Shareholders of Dow and DuPont recently approved the merger of their two companies, but regulators, particularly in Europe, may have a major say in the outcome.
The European Union opened an investigation into the potential for reduced competition in crop protection, seeds and polyolefins. Recent concessions offered by the companies are “insufficient to clearly dismiss its serious doubts”, the EU reported.
While there is more concern about impact on the agricultural sector than on plastics, the ag chemicals consolidation is the driver of the combination and any meaningful changes could upset the value of the deal to shareholders. The EU has until Dec. 20 to take a stand.
From my viewpoint, it’s hard to see a huge problem from a plastics perspective. The plan is to create three standalone companies, including one that focuses on materials.
The proposed $51 billion material science company will include DuPont’s Performance Materials segment, as well as Dow’s Performance Plastics, Performance Materials and Chemicals, Infrastructure Solutions, and Consumer Solutions (excluding the Dow Electronic Materials business) operating segments. Dow’s focus is on polyolefins primarily used in packaging and DuPont’s focus is on engineering plastics primarily used in automotive and other technical markets.
From a regulatory perspective, the plastics businesses are a good fit, but it’s not a particularly good fit from a synergistic point of view. I stick to my previous thought that it would make sense for SABIC to trade its engineering plastics assets to the new Dow DuPont materials company in exchange for its fracking-related olefin assets. The resulting company would be an American powerhouse with a great mix of crystalline and semi-crystalline engineering plastics.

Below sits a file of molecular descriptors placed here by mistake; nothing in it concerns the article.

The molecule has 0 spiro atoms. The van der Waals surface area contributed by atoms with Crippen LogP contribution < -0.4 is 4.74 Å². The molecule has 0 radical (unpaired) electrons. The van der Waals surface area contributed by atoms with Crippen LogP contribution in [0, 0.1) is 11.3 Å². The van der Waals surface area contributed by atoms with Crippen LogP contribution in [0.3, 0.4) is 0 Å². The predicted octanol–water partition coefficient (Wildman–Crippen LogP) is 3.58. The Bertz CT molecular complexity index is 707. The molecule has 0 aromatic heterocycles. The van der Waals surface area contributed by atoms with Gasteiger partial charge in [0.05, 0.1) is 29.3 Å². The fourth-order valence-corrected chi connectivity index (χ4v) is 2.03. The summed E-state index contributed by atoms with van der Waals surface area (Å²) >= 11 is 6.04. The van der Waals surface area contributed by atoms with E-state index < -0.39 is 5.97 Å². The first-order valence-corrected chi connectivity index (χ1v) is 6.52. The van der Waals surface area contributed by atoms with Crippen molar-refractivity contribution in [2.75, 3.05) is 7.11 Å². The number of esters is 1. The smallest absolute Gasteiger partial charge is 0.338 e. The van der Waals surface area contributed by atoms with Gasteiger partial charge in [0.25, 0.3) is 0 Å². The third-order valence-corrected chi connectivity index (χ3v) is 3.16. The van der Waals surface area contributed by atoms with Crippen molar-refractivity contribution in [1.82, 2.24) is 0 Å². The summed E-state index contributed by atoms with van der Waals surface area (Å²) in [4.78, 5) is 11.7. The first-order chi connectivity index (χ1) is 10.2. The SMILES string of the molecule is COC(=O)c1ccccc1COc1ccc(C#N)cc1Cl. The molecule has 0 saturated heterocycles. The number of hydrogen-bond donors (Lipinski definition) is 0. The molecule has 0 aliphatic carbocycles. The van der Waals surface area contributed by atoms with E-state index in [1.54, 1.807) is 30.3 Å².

The really bad news about the merger is that R&D efforts will be gutted as short-sighted investors dig for maximum profits. That’s an unfortunate industry trend in engineering plastics. SABIC recently closed its plastics development center in Pittsfield, Massachusetts.
As a side note, it will be interesting to see the companies at K2016 in October. DuPont and Dow will have their traditional presences in Halls 6 and 8, respectively, and company officials are sure to say that “it’s business as usual” while they are privately passing resumes to competitive companies.
DuPont had interesting and important press conferences in Europe and the United States before K2013, but has been quiet this year. The long-tenured media person who arranged the American press conference was part of the large DuPont layoffs at the end of last year. Dow seems to be putting a little more oomph into its planning with a booth themed “Face of Innovation”. Kudos to President Jim Fitterling who addresses the elephant in the room in a K2016 welcome video on YouTube.